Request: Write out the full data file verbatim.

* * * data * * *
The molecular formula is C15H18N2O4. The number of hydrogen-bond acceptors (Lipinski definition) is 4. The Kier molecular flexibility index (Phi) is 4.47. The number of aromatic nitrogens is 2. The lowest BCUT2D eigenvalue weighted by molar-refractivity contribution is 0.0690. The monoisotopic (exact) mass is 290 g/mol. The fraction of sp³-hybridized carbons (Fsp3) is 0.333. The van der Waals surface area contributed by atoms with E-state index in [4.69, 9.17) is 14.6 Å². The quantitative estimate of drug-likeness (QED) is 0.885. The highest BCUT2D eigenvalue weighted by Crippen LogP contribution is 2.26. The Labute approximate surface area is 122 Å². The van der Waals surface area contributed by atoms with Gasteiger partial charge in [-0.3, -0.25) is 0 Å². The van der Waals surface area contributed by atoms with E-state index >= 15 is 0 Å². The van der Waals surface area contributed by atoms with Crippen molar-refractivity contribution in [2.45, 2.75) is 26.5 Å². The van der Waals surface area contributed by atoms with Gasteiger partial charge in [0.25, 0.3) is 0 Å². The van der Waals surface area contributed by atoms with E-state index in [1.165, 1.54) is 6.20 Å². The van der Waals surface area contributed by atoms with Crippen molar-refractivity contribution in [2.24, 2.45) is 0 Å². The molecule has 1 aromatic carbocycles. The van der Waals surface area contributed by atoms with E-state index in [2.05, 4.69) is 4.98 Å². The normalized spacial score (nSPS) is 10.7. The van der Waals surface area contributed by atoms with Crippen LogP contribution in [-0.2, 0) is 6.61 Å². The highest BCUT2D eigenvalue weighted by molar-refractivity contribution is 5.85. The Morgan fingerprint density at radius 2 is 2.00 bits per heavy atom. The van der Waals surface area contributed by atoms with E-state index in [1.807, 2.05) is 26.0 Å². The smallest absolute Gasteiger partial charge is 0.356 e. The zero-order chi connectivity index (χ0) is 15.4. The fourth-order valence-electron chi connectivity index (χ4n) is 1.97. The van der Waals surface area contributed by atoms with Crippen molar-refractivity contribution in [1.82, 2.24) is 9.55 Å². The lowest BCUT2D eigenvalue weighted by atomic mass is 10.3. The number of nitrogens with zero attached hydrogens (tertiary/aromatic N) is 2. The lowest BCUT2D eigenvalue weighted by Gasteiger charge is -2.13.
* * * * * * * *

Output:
The molecular formula is C15H18N2O4. The number of hydrogen-bond acceptors (Lipinski definition) is 4. The Kier molecular flexibility index (Phi) is 4.47. The number of aromatic nitrogens is 2. The lowest BCUT2D eigenvalue weighted by molar-refractivity contribution is 0.0690. The monoisotopic (exact) mass is 290 g/mol. The fraction of sp³-hybridized carbons (Fsp3) is 0.333. The van der Waals surface area contributed by atoms with E-state index in [4.69, 9.17) is 14.6 Å². The quantitative estimate of drug-likeness (QED) is 0.885. The highest BCUT2D eigenvalue weighted by Crippen LogP contribution is 2.26. The Labute approximate surface area is 122 Å². The van der Waals surface area contributed by atoms with Gasteiger partial charge in [-0.3, -0.25) is 0 Å². The van der Waals surface area contributed by atoms with E-state index >= 15 is 0 Å². The van der Waals surface area contributed by atoms with Crippen molar-refractivity contribution in [2.45, 2.75) is 26.5 Å². The van der Waals surface area contributed by atoms with Gasteiger partial charge in [0.25, 0.3) is 0 Å². The van der Waals surface area contributed by atoms with E-state index in [1.165, 1.54) is 6.20 Å². The van der Waals surface area contributed by atoms with Crippen molar-refractivity contribution in [2.24, 2.45) is 0 Å². The molecule has 1 aromatic carbocycles. The van der Waals surface area contributed by atoms with E-state index in [2.05, 4.69) is 4.98 Å². The normalized spacial score (nSPS) is 10.7. The van der Waals surface area contributed by atoms with Crippen LogP contribution in [-0.2, 0) is 6.61 Å². The highest BCUT2D eigenvalue weighted by molar-refractivity contribution is 5.85. The Morgan fingerprint density at radius 2 is 2.00 bits per heavy atom. The van der Waals surface area contributed by atoms with E-state index in [1.807, 2.05) is 26.0 Å². The smallest absolute Gasteiger partial charge is 0.356 e. The zero-order chi connectivity index (χ0) is 15.4. The fourth-order valence-electron chi connectivity index (χ4n) is 1.97. The van der Waals surface area contributed by atoms with Crippen molar-refractivity contribution in [1.82, 2.24) is 9.55 Å². The lowest BCUT2D eigenvalue weighted by atomic mass is 10.3. The number of nitrogens with zero attached hydrogens (tertiary/aromatic N) is 2. The lowest BCUT2D eigenvalue weighted by Gasteiger charge is -2.13.